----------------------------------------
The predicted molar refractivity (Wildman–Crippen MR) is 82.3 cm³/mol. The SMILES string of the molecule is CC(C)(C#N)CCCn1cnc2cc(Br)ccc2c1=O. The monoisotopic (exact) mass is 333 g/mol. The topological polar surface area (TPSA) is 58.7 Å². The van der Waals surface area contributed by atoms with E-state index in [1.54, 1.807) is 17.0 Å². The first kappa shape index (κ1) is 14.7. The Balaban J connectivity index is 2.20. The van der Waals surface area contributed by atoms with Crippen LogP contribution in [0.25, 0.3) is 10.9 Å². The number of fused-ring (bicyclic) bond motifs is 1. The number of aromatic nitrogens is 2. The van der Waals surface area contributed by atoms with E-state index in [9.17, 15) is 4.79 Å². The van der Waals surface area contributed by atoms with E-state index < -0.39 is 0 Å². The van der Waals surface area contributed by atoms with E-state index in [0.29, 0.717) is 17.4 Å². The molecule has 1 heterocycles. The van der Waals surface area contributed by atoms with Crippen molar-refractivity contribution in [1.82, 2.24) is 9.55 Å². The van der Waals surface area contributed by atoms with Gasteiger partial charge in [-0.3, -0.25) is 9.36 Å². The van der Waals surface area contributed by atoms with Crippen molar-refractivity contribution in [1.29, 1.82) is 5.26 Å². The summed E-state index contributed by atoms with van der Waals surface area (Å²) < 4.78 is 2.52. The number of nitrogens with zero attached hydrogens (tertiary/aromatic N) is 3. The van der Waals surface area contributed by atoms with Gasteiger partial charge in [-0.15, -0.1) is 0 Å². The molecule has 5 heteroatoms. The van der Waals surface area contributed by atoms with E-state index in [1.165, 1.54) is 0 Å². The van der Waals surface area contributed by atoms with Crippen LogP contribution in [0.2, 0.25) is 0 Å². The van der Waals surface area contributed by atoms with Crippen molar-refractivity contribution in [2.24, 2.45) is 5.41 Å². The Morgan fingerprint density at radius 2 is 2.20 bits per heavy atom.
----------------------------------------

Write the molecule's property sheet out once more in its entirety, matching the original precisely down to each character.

The predicted molar refractivity (Wildman–Crippen MR) is 82.3 cm³/mol. The SMILES string of the molecule is CC(C)(C#N)CCCn1cnc2cc(Br)ccc2c1=O. The monoisotopic (exact) mass is 333 g/mol. The topological polar surface area (TPSA) is 58.7 Å². The van der Waals surface area contributed by atoms with E-state index in [1.54, 1.807) is 17.0 Å². The first kappa shape index (κ1) is 14.7. The Balaban J connectivity index is 2.20. The van der Waals surface area contributed by atoms with Crippen LogP contribution in [0.25, 0.3) is 10.9 Å². The number of fused-ring (bicyclic) bond motifs is 1. The number of aromatic nitrogens is 2. The van der Waals surface area contributed by atoms with E-state index in [9.17, 15) is 4.79 Å². The van der Waals surface area contributed by atoms with E-state index < -0.39 is 0 Å². The van der Waals surface area contributed by atoms with E-state index in [0.29, 0.717) is 17.4 Å². The molecule has 1 heterocycles. The van der Waals surface area contributed by atoms with Crippen molar-refractivity contribution in [1.82, 2.24) is 9.55 Å². The van der Waals surface area contributed by atoms with Gasteiger partial charge in [-0.3, -0.25) is 9.36 Å². The van der Waals surface area contributed by atoms with Crippen molar-refractivity contribution in [1.29, 1.82) is 5.26 Å². The summed E-state index contributed by atoms with van der Waals surface area (Å²) < 4.78 is 2.52. The number of nitrogens with zero attached hydrogens (tertiary/aromatic N) is 3. The van der Waals surface area contributed by atoms with Gasteiger partial charge in [-0.15, -0.1) is 0 Å². The molecule has 5 heteroatoms. The van der Waals surface area contributed by atoms with E-state index in [1.165, 1.54) is 0 Å². The van der Waals surface area contributed by atoms with Crippen LogP contribution in [0.2, 0.25) is 0 Å². The van der Waals surface area contributed by atoms with Crippen molar-refractivity contribution in [2.24, 2.45) is 5.41 Å². The Morgan fingerprint density at radius 2 is 2.20 bits per heavy atom.